Sunday, March 1, 2015

Emerson and Surprise

I’ve begun Harold Bloom’s Wallace Stevens, The Poems of our climate. On page 5 he writes, “I return to Emerson’s lecture on The Poet, where he says of Pegasus, ‘Surprise and wonder always fly beside him. There is no poetry where they are not.’ The same emphasis upon surprise is at the center of the later, rambling essay, Poetry and Imagination, where after rightly observing that ‘conversation is not permitted without tropes,’ Emerson more daringly makes of natural change only a series of tropes: ‘The poet accounts all productions and changes of Nature as the nouns of language, uses them representatively, too well pleased with their ulterior to value much their primary meaning. Every new object so seen gives a shock of agreeable surprise.’”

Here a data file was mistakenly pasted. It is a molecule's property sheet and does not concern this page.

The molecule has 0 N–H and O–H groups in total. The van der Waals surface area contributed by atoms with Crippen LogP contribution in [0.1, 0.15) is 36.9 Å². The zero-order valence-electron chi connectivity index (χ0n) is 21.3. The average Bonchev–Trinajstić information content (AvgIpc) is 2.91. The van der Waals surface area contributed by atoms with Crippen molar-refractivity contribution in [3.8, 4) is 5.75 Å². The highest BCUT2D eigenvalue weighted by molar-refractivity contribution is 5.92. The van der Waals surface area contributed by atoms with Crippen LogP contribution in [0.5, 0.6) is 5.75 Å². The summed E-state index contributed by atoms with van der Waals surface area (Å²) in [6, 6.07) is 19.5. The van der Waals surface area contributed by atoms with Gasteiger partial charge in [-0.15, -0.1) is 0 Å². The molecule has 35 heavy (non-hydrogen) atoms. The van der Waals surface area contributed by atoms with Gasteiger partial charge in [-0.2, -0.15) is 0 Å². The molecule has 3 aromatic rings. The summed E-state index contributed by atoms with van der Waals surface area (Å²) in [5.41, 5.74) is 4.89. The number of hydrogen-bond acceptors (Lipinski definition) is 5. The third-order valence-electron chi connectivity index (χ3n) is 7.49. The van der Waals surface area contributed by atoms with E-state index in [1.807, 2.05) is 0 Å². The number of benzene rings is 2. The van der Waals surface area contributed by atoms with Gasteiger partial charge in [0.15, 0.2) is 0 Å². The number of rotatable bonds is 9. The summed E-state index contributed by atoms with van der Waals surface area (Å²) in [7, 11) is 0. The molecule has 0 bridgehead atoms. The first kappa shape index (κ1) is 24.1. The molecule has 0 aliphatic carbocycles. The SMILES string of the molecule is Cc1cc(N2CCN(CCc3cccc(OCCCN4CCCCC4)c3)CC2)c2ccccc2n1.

I have never appreciated Emerson but can’t remember why. At one time I thought Whitman wonderful (as Bloom still does) but Emerson struck me as someone who studied Eastern religion.  I thought why study Emerson when I can study Eastern religion for myself? But this passage and a few others quoted by Bloom are interesting. I confess that I feel as Emerson (via Bloom) suggests when I am most . . . intensely . . . a poet.  That was some of what was going on in the poem “in the wind.” Even though I myself have been as argumentative and insistent upon logic as anyone (in past forum discussions), I don’t feel that way at the present time, a time when I’m concentrating upon poetry. Besides, I thought, the words people fight over don’t really mean much, or rather their meanings don’t count for much in light of the tropes one can bring about in a poem – at least not enough for someone to say “I am too offended to stay here any longer” – and I hasten to confess that I’ve done that very thing in the past – when I was someone else.

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